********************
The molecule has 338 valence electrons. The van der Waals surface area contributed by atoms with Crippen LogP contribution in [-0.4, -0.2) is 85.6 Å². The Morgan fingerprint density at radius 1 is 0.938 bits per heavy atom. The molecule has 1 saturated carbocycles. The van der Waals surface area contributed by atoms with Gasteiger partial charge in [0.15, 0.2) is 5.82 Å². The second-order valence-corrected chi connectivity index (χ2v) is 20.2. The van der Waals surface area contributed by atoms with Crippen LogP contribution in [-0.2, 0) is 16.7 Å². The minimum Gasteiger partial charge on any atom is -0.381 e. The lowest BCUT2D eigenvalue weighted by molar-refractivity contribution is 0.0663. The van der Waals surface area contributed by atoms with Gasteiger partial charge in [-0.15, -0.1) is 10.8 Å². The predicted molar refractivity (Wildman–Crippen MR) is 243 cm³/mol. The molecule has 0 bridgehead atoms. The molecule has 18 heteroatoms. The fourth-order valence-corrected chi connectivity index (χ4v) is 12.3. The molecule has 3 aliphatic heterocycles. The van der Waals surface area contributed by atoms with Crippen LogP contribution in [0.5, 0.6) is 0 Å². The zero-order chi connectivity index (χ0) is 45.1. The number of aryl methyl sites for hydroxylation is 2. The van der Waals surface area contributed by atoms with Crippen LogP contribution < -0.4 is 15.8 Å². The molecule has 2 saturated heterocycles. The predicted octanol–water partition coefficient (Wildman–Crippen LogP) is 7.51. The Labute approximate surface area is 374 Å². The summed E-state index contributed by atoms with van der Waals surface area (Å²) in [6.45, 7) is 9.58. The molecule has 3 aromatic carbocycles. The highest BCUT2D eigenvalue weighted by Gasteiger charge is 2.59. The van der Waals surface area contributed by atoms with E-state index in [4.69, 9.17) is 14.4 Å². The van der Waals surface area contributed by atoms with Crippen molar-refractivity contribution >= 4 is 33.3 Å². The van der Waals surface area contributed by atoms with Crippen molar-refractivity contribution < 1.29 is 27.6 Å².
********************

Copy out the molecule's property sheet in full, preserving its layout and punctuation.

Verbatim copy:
The molecule has 338 valence electrons. The van der Waals surface area contributed by atoms with Crippen LogP contribution in [-0.4, -0.2) is 85.6 Å². The Morgan fingerprint density at radius 1 is 0.938 bits per heavy atom. The molecule has 1 saturated carbocycles. The van der Waals surface area contributed by atoms with Gasteiger partial charge in [0.15, 0.2) is 5.82 Å². The second-order valence-corrected chi connectivity index (χ2v) is 20.2. The van der Waals surface area contributed by atoms with Crippen LogP contribution in [-0.2, 0) is 16.7 Å². The minimum Gasteiger partial charge on any atom is -0.381 e. The lowest BCUT2D eigenvalue weighted by molar-refractivity contribution is 0.0663. The van der Waals surface area contributed by atoms with Gasteiger partial charge in [-0.15, -0.1) is 10.8 Å². The predicted molar refractivity (Wildman–Crippen MR) is 243 cm³/mol. The molecule has 0 bridgehead atoms. The molecule has 18 heteroatoms. The fourth-order valence-corrected chi connectivity index (χ4v) is 12.3. The molecule has 3 aliphatic heterocycles. The van der Waals surface area contributed by atoms with Crippen LogP contribution in [0.5, 0.6) is 0 Å². The zero-order chi connectivity index (χ0) is 45.1. The number of aryl methyl sites for hydroxylation is 2. The van der Waals surface area contributed by atoms with Crippen LogP contribution < -0.4 is 15.8 Å². The molecule has 2 saturated heterocycles. The predicted octanol–water partition coefficient (Wildman–Crippen LogP) is 7.51. The Labute approximate surface area is 374 Å². The summed E-state index contributed by atoms with van der Waals surface area (Å²) in [6.45, 7) is 9.58. The molecule has 3 aromatic carbocycles. The highest BCUT2D eigenvalue weighted by Gasteiger charge is 2.59. The van der Waals surface area contributed by atoms with E-state index in [4.69, 9.17) is 14.4 Å². The van der Waals surface area contributed by atoms with Crippen molar-refractivity contribution >= 4 is 33.3 Å². The van der Waals surface area contributed by atoms with Crippen molar-refractivity contribution < 1.29 is 27.6 Å².